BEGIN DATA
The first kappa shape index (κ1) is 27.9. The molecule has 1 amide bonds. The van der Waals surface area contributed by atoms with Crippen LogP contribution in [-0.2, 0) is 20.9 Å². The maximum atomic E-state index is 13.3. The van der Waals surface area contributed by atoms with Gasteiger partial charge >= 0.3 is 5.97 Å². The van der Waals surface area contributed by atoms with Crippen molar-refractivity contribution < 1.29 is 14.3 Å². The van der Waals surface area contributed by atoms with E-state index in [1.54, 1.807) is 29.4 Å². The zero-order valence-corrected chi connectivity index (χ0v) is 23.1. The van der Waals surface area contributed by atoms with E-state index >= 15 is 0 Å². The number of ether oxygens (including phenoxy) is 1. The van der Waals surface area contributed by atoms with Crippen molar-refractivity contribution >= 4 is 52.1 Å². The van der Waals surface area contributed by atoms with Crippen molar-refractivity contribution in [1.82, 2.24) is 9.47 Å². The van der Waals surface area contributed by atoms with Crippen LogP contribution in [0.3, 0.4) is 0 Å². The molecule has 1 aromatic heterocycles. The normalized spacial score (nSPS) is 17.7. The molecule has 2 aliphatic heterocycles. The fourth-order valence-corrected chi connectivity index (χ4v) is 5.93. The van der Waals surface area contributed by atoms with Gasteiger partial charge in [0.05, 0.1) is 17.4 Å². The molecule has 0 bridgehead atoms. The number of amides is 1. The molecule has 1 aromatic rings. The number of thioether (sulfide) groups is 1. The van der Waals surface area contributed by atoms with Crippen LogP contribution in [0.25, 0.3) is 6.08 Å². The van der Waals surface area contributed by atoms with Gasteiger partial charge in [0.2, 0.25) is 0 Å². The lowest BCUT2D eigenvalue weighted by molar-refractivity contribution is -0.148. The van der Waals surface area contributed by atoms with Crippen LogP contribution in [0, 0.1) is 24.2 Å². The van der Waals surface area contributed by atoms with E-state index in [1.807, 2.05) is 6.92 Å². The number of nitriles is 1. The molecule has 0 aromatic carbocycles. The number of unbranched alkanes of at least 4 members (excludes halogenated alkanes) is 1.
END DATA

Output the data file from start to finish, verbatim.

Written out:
The first kappa shape index (κ1) is 27.9. The molecule has 1 amide bonds. The van der Waals surface area contributed by atoms with Crippen LogP contribution in [-0.2, 0) is 20.9 Å². The maximum atomic E-state index is 13.3. The van der Waals surface area contributed by atoms with Gasteiger partial charge >= 0.3 is 5.97 Å². The van der Waals surface area contributed by atoms with Crippen molar-refractivity contribution < 1.29 is 14.3 Å². The van der Waals surface area contributed by atoms with E-state index in [1.54, 1.807) is 29.4 Å². The zero-order valence-corrected chi connectivity index (χ0v) is 23.1. The van der Waals surface area contributed by atoms with E-state index >= 15 is 0 Å². The number of ether oxygens (including phenoxy) is 1. The van der Waals surface area contributed by atoms with Crippen molar-refractivity contribution >= 4 is 52.1 Å². The van der Waals surface area contributed by atoms with Crippen molar-refractivity contribution in [1.82, 2.24) is 9.47 Å². The van der Waals surface area contributed by atoms with Crippen LogP contribution in [0.3, 0.4) is 0 Å². The molecule has 1 aromatic heterocycles. The normalized spacial score (nSPS) is 17.7. The molecule has 2 aliphatic heterocycles. The fourth-order valence-corrected chi connectivity index (χ4v) is 5.93. The van der Waals surface area contributed by atoms with Gasteiger partial charge in [0.05, 0.1) is 17.4 Å². The molecule has 0 bridgehead atoms. The number of amides is 1. The molecule has 1 aromatic rings. The number of thioether (sulfide) groups is 1. The van der Waals surface area contributed by atoms with Crippen LogP contribution in [0.25, 0.3) is 6.08 Å². The van der Waals surface area contributed by atoms with Gasteiger partial charge in [0.2, 0.25) is 0 Å². The lowest BCUT2D eigenvalue weighted by molar-refractivity contribution is -0.148. The van der Waals surface area contributed by atoms with Crippen LogP contribution in [0, 0.1) is 24.2 Å². The van der Waals surface area contributed by atoms with E-state index in [1.807, 2.05) is 6.92 Å². The number of nitriles is 1. The molecule has 0 aromatic carbocycles. The number of unbranched alkanes of at least 4 members (excludes halogenated alkanes) is 1.